This week a friend and fellow freelancer called me with contract questions. Another friend inquired about how she should price herself–what should be my rate? And as the questions accumulated, I thought it fitting to round up some of the smartest people I know–across industry, experience and perspective–to tackle the questions we’re sometimes frightened to ask publicly.

So here we are. A roundtable of pros who are so generous with their time because I suspect someone was once generous with them. You’ve got an incredible FREE resource at your fingertips so ask the questions. About money, family, balance, clients, competition, work–ask it all. Be shameless, be inquisitive, be bold. We’ll post our answers in a follow-up post next week And I realize that some people may be contemplating career changes and are frightened to comment publicly–no sweat, look to the right of your screen and you’ll see my email. Shoot me a note, preface that you want your question published confidentially and we’ll answer accordingly. Or, tweet me your questions using the hashtag, #feelingfreelance

All of us made a choice to go out on our own. I’m sure we’ve made the BIG mistakes and the BIG leaps, so we’re here to impart some of our wisdom (and failures) so you have the tools you need to make smart decisions.

And now…meet your team of EIGHT!!!:

Kim Brittingham Kim Brittingham is the principal of Kim Brittingham & Co. Content Developers. She’s been working as a full-time freelancer since 2014, and started part-time in the late ‘90s. She’s the author of the memoir Read My Hips (Random House, 2011) and Write That Memoir Right Now (AudioGO, 2013). She also teaches How to Blog for Gotham Writers’ Workshop.

FS note: Kim is a bucket of awesome. Not only is she such a witty writer, she’s adept in: ghostwriting books, ghostblogging/business blogging; writing web copy, white papers/special reports, newsletter articles, video scripts, podcast scripts; social media management.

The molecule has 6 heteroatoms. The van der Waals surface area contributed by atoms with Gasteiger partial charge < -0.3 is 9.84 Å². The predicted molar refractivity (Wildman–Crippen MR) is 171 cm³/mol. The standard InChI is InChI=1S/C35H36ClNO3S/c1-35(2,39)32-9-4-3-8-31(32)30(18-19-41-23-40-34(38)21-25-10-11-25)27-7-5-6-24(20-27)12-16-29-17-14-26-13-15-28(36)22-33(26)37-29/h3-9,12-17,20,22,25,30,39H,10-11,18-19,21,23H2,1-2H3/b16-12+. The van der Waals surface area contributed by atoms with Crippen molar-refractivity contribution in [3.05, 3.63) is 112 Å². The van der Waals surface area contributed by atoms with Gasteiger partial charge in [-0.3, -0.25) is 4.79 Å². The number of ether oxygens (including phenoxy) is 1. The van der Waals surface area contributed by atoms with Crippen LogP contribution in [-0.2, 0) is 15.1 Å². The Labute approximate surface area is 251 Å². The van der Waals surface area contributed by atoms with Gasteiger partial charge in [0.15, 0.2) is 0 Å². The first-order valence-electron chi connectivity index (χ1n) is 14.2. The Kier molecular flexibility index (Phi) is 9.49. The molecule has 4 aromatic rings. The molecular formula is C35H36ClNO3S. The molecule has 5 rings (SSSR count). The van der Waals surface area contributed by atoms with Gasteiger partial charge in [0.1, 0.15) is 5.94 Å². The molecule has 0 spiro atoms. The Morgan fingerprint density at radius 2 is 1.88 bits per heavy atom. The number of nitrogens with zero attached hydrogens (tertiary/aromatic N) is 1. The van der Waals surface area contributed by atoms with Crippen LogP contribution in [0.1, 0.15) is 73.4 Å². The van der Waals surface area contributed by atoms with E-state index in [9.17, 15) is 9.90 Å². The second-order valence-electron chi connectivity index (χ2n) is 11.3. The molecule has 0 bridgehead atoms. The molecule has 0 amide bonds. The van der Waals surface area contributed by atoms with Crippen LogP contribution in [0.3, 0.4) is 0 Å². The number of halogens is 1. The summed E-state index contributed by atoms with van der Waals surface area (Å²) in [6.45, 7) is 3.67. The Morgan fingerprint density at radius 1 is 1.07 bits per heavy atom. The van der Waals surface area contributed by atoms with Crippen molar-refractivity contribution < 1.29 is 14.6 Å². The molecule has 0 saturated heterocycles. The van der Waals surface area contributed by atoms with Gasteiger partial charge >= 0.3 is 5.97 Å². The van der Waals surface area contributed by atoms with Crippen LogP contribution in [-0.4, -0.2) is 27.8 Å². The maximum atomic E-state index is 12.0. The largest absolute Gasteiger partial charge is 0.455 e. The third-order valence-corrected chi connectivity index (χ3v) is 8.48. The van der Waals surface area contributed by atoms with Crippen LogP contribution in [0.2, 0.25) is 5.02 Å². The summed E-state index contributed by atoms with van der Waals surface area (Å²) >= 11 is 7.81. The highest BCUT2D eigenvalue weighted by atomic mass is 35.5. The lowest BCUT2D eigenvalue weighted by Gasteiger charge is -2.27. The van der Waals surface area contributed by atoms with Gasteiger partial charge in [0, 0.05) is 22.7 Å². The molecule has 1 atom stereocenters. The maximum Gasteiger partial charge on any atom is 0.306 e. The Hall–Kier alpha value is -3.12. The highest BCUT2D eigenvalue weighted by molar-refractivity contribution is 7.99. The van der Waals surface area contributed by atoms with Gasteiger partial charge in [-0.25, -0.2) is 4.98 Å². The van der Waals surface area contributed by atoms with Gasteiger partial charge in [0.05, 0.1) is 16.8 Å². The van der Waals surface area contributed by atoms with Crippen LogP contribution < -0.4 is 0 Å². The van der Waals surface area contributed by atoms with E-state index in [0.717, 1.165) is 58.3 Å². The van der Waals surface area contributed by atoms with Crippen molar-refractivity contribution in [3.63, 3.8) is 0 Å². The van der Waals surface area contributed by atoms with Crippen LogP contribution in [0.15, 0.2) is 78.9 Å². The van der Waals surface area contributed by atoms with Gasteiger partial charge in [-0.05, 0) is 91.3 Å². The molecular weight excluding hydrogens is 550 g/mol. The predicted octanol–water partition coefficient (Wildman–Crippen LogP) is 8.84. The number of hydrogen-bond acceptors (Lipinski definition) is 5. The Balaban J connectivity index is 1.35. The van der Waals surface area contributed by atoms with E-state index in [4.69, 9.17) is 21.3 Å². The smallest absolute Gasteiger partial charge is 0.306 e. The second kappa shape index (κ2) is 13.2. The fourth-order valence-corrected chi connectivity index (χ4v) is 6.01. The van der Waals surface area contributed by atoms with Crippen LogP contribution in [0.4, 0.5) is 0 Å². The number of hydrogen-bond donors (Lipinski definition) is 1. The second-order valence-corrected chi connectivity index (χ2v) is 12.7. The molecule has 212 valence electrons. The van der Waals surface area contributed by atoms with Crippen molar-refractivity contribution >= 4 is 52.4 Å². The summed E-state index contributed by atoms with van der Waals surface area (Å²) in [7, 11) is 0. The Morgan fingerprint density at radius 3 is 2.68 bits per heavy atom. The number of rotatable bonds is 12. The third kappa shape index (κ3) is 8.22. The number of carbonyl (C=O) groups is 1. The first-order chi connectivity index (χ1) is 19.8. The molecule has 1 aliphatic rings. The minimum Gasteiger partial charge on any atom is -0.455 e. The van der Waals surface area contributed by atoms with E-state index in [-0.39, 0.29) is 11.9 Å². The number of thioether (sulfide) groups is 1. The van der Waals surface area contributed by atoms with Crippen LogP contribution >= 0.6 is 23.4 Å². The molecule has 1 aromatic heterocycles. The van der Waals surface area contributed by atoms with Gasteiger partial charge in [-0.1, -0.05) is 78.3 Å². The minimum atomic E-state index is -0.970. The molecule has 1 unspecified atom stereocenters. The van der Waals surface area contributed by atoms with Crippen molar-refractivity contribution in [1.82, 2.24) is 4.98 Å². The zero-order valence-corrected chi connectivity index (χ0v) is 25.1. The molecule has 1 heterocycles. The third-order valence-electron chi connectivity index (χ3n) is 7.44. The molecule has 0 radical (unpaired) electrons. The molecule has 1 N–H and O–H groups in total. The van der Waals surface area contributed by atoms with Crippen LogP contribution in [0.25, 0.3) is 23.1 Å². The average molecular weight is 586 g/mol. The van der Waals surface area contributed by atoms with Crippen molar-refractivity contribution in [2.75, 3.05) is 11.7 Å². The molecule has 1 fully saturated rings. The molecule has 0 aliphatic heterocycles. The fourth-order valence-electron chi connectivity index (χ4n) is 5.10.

Cariwyl HebertCariwyl Hebert is a freelance web marketing consultant specializing in SEM and SEO. She is also the founder of Salon97, a non-profit that makes classical music accessible to all via live events, a podcast, online articles, and more. Cariwyl resides in San Francisco with her author husband and an orange cat.

FS note: I had the pleasure of meeting Cariwyl through her husband and my dear friend, Kevin. I remember a day in particular when I attended a salon she hosted, and how I was so nervous amongst so many new people but fell to quiet when she played selections of classical music. I’ve so much respect for Cariwyl, for her passion for the arts as well as her adeptness in marketing.

Amber Katz Amber Katz is a freelance writer, consultant, copy writer/editor and founder of rouge18.com, a pop culture-infused beauty blog featuring everything from skin smoothers to hair spray to body scrubs. A former financial copy writer, Amber started her blog in 2006 as an outlet from which to rave about her favorite lotions and potions to fellow beautyphiles–instead of her non-target audience of middle-aged (straight) male auditors at the office. Amber writes frequently for Allure.com, LuckyShops.com, Refinery29.com, TeenVogue.com and Yahoo Beauty. Find her on TwitterFacebookPinterestInstagram

FS note: Amber is not only one of my dearest friends but she’s an incredible writer–an artisan with a pen. She’s a pro copywriter, copyeditor and I’ve never met anyone who knows the innards of the beauty industry quite like Amber.

Alexandra OstrowAlexandra Ostrow is a strategist and marketer for social impact and innovation. She is the founder of WhyWhisper Collective, a network of independent consultants serving nonprofits, social enterprises, and impact-focused brands.